A team of researchers in Turkey is attempting to turn abandoned tires into synthetic silicon carbide—an extremely hard and valuable abrasive element whose natural occurrence is usually in the form of interstellar stardust.
If successful, the process could prove instrumental in the vexing environmental challenge of dealing with landfill-hogging tires. In Europe alone, 325,000 tons of tires are buried in landfills each year.
According to the Biocycle Guide to Maximum Recycling, about 242 million tires are discarded annually in the United States. Less than seven percent are recycled, 11 percent are burned for fuel, and five percent are exported.
The remaining 78 percent are sent to landfills, stockpiled, or illegally dumped.
A major use for discarded tires is as a component in rubber-modified asphalt and concrete. Old tires can also be recycled into new products such as floor mats, blasting mats, and muffler hangers. Tires that have been ground into crumb can be used in traffic cone bases, mud flaps, moisture barriers, and other products.
Whole tires can be used in artificial reefs, such as those used to control erosion.
But the Turks are raising the ante.
Researchers at the Tubitak Marmara Research Centre in Gebze are reacting tires with sand and turning them into silicon carbide—a material worth up to $13,000 a ton.
Silicon carbide (SiC), also known as carborundum, is a compound of silicon and carbon with chemical formula SiC.
It occurs in nature as the extremely rare mineral moissanite. Silicon carbide powder has been mass-produced since 1893 for use as an abrasive.
Grains of silicon carbide can be bonded together by sintering to form very hard ceramics which are widely used in applications requiring high endurance, such as car brakes and ceramic plates in bulletproof vests.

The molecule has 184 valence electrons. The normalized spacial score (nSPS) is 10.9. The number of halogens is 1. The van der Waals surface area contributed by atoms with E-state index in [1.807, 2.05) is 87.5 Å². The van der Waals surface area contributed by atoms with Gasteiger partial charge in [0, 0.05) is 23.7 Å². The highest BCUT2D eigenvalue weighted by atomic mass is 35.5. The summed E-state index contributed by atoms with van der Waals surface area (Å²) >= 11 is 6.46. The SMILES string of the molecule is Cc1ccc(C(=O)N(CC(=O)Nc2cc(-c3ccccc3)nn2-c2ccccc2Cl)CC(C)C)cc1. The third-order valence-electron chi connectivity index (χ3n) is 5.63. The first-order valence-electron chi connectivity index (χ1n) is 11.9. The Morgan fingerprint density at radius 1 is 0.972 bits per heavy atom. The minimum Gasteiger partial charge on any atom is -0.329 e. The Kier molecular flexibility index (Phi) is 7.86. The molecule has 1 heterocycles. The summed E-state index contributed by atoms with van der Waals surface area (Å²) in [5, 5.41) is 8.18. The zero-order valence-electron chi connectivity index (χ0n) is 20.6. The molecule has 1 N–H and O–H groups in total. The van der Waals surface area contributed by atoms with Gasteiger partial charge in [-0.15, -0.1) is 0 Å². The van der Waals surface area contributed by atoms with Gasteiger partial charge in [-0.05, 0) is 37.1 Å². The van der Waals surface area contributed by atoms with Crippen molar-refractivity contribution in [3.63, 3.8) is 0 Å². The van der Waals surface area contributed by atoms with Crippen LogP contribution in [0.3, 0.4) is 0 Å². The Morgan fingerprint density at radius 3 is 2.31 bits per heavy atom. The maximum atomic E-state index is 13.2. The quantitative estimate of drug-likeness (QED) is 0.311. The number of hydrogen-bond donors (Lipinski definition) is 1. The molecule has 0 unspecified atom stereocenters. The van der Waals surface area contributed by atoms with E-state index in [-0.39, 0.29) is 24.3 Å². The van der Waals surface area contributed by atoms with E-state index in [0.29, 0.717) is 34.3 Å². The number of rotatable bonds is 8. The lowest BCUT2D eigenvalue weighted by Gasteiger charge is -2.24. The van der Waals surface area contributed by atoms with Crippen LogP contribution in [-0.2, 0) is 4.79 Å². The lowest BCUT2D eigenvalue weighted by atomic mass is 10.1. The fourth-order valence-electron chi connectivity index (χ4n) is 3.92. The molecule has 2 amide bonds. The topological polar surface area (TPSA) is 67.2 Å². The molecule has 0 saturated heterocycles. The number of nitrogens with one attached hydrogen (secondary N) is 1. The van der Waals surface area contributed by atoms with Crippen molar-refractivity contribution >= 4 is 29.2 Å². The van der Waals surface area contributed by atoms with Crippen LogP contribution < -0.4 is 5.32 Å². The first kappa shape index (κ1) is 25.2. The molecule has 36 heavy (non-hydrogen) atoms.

Electronic applications of silicon carbide as light emitting diodes and detectors in early radios were first demonstrated around 1907. Today, SiC is widely used in high-temperature/high-voltage semiconductor electronics.
While rare on Earth, silicon carbide is common in space, usually as stardust found around carbon-rich stars. Examples of this stardust have been found in pristine condition in primitive (unaltered) meteorites.
The Turkish researchers first “gasify” the tires—a process similar to burning but involving less oxygen. The result is a mixture of hydrogen and carbon monoxide, leaving a residue of amorphous elemental carbon called carbon black.
The carbon black is then mixed with sand and the mixture is heated to between 2,552ºF and 3,812ºF, resulting in high-grade silicon carbide.
Tubitak is one of nine collaborators in what is known as the TyGRe project, a European Union-financed project aimed toward making useful things out of redundant rubber.
The ultimate retread
How to turn old tyres into abrasives and other useful things
The Economist, August 10, 2010
The Environment – How Many Automobile Tires Are Thrown Away Each Year And What Can Be Done With Them?
The story does not indicate if any of the processes of transforming tires into SiC (silicon carbide) are toxic or potentially threatening to the environment. Without consideration of every step of the “supply chain” there is no way of evaluating the technology. Why then has George Shirk of newsdesk.org presented the story as some sort of green technology? Why, also did he not credit wikipedia.org with the considerable text and photos from that site that appear in the story? (We are left to assume it was an ommission, or that the journalist contributed the same information to both sites.) Techno-philia is not a principle of sustainability. An industrial technology brochure is not alternative news. Please consider removing the “alternative” tag from your webpages if you do not intend to provide a critical perspective and some “plausibly original” research.
Pingback: The Geeks Shall Inherit The Earth. / + gory Corexit turtle photos « The Ladies' Guide to the Apocalypse
i think this will be a marvollous invention if it is invented!!